Dangling from my rearview mirror,
she is a constant companion,
journeying with me from place to place,
a reminder to be patient with the drivers
and with my husband sitting in the passenger seat.
On a prayer card,
she is a gift from my madrina on the day of my Baptism,
a reminder that I belong to the Church,
and that the Church belongs to me.
On my rosary,
she is a brazen testament to my Catholic faith
and my continual identification with Mexico,
even generations after separation.
Standing beside the altar,
her gaze lovingly fixed on her son,
God’s beautiful mother reminds me
to ponder, discern, affirm, and magnify our God.
She is my classmate,
my checkout attendant,
Guadalupe is my grandma,
who exuded grace, devotion, prudence, and fortitude
as she raised twelve children
amid unspeakable poverty.
She is my daughter,
the one I dream of,
the one I pray for,
even before she has been conceived.
She is a powerful brown woman,
bringing hope to the downtrodden,
proclaiming justice to the oppressed.
She is me.
She is a community organizer,
walking humbly with the dispossessed,
gathering her people to struggle for justice
under her vibrant banner.
She is a revolutionary,
leading a people to self-determination,
embodying the mestizo reality,
and giving hope to a nation.
She is a theologian,
constantly and creatively pointing us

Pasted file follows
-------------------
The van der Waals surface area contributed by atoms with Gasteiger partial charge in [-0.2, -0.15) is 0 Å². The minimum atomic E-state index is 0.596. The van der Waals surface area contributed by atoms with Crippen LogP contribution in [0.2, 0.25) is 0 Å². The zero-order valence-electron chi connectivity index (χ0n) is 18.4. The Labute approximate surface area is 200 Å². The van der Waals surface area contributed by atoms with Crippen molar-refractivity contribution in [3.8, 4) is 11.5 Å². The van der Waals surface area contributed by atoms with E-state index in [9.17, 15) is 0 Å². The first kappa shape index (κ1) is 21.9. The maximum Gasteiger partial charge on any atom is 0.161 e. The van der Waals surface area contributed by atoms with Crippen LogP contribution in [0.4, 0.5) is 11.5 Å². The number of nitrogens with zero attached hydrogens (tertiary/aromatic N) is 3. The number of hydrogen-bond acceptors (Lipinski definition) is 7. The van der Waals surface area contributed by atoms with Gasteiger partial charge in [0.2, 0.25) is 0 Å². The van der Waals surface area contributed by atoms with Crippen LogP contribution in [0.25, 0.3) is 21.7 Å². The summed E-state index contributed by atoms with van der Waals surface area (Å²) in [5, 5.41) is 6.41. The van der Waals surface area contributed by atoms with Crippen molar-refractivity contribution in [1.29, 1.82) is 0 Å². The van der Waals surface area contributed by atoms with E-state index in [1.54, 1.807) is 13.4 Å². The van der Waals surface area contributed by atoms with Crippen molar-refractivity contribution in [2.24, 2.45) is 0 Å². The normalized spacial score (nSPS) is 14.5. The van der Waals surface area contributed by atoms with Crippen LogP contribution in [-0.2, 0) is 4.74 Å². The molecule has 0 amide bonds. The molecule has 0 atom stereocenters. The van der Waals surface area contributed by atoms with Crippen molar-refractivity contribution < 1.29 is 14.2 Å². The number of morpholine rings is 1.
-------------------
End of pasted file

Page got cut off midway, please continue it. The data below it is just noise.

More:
towards her beloved son,
calling us to discipleship in the life-giving Word.
She is a witness
to violence, poverty, and corruption,
to conversion, transformation, and rebirth,
to goodness, beauty, and truth.
She is manipulated for the narrow self-interest of many.
She is misappropriated to defend exclusion and condemnation.
She is deployed as a weapon against willful women.
She is leveraged against otherness, distinguishing the pure from the profane.
She is rejected, despised, loathed.
“She is an idol!” “She is incidental!” “She is nothing!”
“She detracts from the worship of her Son!”
“What does she have to do with the Gospel?”
Her message is misunderstood.
And Still… she’s everywhere.
Gas Stations. Parking Lots. School Yards. Street signs.
Bars. Bodies. Gardens. Fountains.
Bus Stops. Train Stations. Borders. Graves.
Bathrooms. Cathedrals. Monuments. Doors.
Pondered by pastors and theologians,
considered by CEOs and window washers.
“Is she Mary of Nazareth?” “Is she the Holy Spirit?”
“Does she belong to the Church?” “Does she belong to Mexico?”
“Does she belong to me?” “Do I belong to her?”
She is everywhere – but what does this mean?
Preaching the good news in all places,
Proclaiming to us that her Son is alive,
Testifying that the Word is made flesh,
Telling us of God’s breaking into history,
Witnessing to all people that God’s love is real.
Speaking, guiding, prompting, praying.
Advocating, challenging, redefining, reconciling.
Calling, responding, giving, receiving.
Bleeding, healing, crying, rising.
Pointing her Son to her people,
Pointing her people to her Son.
Her people are His people.
I am His person.
Sitting with me in the silence of her sanctuary.
Speaking tender words of welcome and delight.
Standing with her son, inviting me to stand with her.
Standing with her people, inviting me to stand with them.
Looking at me, she knows my history.
Looking at me, she sees my future.
Looking at her, I know that He lives.
Looking at her, I know that He loves me.
Written on the last day of my visit to Mexico City, where she is everywhere. -nmfh